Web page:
Multiplier models offer a quick comparison between companies whereas absolute valuation models involve deeper fundamental analysis of the individual company.

The most commonly used multiplier model is the price- to-earnings (P/E) multiple. Very simply, a company with a high P/E may be considered overvalued when measured relative to peers. There are many multiplier model variations including the price-to-sales (P/S) and the enterprise value-to-EBITDA (EV/EBITDA (Earnings Before Interest, Taxes, Depreciation and Amortization)) multiples, which can be used for companies with negative earnings. Although quick to compute, these give little insight into company fundamentals.

Absolute valuation methods calculate the present value of all future cash flows to shareholders to give a current value estimate for the company. They are more complicated to calculate and require subjective inputs, for example dividend growth and interest rates. The final estimates are very sensitive to these inputs. For this reason models including the Dividend Discount Model (DDM) and Discounted Cash Flow (DCF) tend to be used for mature companies in well-developed industries which are past the growth stage.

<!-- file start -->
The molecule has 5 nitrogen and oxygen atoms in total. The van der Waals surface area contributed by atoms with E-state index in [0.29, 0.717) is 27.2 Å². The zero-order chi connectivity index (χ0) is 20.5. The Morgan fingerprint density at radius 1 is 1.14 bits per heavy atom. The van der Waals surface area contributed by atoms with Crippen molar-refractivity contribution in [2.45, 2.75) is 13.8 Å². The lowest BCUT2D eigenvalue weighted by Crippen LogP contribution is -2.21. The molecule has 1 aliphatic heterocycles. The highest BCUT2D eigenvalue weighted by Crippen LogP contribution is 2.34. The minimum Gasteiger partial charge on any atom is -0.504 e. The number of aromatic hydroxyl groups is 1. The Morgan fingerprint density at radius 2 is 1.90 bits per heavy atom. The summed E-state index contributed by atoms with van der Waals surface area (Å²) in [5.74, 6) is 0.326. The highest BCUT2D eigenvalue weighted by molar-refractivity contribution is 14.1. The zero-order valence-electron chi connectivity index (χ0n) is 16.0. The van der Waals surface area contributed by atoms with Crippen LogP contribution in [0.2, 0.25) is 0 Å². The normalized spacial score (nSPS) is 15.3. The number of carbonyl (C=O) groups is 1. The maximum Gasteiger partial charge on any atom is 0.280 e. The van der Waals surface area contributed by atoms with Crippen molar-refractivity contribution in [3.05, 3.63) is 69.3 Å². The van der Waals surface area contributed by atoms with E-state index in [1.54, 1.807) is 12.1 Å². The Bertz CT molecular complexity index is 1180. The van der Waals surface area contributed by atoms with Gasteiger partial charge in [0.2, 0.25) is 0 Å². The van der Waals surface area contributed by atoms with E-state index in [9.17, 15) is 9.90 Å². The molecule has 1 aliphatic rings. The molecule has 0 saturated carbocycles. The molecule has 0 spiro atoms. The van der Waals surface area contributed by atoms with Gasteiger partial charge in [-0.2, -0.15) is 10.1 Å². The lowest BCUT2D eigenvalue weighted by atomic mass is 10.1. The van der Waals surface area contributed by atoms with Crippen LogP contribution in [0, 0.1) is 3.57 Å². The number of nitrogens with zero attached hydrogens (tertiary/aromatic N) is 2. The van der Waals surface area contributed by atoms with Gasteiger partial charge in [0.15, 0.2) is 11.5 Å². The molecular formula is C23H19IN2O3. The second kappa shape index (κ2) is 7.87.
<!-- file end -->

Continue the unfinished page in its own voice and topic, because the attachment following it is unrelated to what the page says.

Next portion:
There is no ‘one size fits all’ when it comes to valuation models. Multiplier models have the benefit of being quick, easy and less subjective but provide you with limited information as a result. If you take the time to get to know a company inside out, absolute valuation models can provide you with more detailed analysis but based on your subjective inputs. If you have created a DCF model, it is important to supplement this with multiplier-based models. Therefore, to answer the question, yes you should use P/E, but it is really part of an ensemble cast.

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